The U.S. Department of Labor (DOL) has published its Final Rule regarding the definition of “spouse” under the Family and Medical Leave Act (FMLA) in light of the United States Supreme Court’s decision in United States v. Windsor, which found Section 3 of the Defense of Marriage Act (DOMA) to be unconstitutional.
The Final Rule, which takes effect on March 27, 2015, amends the definition of spouse so that eligible employees in legal same-sex marriages will be able to take FMLA leave to care for their spouse or family member, regardless of where they live.
In its Final Rule, the DOL adopted the “state of celebration” standard in determining who is considered a spouse for these purposes. What this means is that an eligible employee who has married a same-sex spouse in any state is permitted to take advantage of spousal FMLA leave, regardless of whether the couple resides in a state where their marriage is recognized. The DOL previously adopted a “state of residence” rule for purposes of the FMLA — meaning an employee could take advantage of FMLA leave to care for a same-sex spouse only if the couple resided in a state where their marriage is recognized.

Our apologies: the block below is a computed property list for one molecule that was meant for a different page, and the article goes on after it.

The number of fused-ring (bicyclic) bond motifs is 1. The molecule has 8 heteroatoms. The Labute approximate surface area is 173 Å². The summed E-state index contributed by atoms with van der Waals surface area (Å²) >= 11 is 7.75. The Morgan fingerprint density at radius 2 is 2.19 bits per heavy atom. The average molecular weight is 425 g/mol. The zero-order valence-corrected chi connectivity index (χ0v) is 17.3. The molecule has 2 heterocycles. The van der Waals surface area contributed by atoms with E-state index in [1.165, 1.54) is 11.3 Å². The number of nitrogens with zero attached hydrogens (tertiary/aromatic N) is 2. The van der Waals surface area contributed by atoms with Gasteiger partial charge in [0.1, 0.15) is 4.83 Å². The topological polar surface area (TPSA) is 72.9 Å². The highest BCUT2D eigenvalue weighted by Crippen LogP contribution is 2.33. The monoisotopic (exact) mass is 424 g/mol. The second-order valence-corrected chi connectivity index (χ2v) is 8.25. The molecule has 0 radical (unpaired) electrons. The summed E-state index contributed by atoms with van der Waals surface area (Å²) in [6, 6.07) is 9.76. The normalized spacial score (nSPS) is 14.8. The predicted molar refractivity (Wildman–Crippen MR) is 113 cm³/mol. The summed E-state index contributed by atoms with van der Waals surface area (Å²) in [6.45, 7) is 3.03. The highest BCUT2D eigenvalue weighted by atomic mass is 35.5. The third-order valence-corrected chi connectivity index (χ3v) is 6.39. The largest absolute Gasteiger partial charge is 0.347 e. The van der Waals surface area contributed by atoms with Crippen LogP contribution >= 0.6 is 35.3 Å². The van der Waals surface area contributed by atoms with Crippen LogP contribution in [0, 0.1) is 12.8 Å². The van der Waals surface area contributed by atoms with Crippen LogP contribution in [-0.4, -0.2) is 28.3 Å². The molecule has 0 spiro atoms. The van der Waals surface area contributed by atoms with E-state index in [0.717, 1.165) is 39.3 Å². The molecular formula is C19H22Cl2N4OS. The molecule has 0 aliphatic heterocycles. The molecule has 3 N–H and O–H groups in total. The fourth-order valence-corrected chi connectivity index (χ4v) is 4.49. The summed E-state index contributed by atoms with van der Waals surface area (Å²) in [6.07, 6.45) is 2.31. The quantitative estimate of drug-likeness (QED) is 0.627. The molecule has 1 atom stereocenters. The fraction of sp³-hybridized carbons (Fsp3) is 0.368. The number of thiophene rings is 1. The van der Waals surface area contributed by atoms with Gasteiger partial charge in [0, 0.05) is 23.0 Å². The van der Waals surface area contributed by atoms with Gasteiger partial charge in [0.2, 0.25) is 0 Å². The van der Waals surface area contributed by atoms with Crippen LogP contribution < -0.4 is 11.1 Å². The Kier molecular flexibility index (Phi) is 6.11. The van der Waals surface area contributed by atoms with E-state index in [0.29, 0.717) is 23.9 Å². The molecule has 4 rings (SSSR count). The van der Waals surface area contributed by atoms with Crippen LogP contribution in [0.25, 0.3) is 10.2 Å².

As we have written about previously, the “state of celebration” rule is consistent with the approaches adopted by the DOL and the IRS for purposes of other laws governing federal benefits.